The mass of the W boson is determined from the direct reconstruction of W decays in WW→q anti qq anti q and WW→lνq anti q events in e + e - collisions at LEP. The data sample corresponds to an integrated luminosity of 683 pb -1 collected with the ALEPH detector at centre-of-mass energies up to 209 GeV. To minimise any effect from colour reconnection a new procedure is adopted in which low energy particles are not considered in the mass determination from the q anti qq anti q channel. The combined result from all channels is m W=80.440 ±0.043 (stat.) ±0.024 (syst.) ±0.009 (FSI) ±0.009 (LEP) GeV/c 2 , where FSI represents the possible effects of final state interactions in the q anti qq anti q channel and LEP indicates the uncertainty in the beam energy. From two-parameter fits to the W mass and width, the W width is found to be Γ W = 2.14 ±0.09 (stat.) ±0.04 (syst.) ±0.05 (FSI) ±0.01 (LEP) GeV. (orig.)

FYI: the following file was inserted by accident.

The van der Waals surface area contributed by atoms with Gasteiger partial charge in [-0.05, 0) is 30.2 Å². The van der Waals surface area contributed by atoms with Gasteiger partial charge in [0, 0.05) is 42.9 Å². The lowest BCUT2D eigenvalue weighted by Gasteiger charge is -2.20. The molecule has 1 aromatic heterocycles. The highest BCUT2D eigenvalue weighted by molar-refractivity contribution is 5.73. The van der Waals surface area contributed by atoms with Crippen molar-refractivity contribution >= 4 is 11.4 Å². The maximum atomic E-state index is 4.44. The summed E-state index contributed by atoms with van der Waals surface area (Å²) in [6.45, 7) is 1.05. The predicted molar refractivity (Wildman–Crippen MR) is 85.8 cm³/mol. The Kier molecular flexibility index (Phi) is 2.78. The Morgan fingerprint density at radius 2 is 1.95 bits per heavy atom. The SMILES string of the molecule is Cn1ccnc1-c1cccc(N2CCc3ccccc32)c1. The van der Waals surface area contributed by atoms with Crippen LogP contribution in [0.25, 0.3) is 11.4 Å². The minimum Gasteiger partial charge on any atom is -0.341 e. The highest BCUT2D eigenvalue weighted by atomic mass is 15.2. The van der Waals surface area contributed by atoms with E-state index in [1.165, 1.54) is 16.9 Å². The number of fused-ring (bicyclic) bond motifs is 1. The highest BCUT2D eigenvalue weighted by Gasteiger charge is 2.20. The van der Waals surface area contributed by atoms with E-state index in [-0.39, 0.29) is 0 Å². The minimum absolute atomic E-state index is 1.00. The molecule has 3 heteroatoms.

20. Search for Heavy Neutral and Charged Leptons in $e^+ e^-$ Annihilation at LEP

    CERN Document Server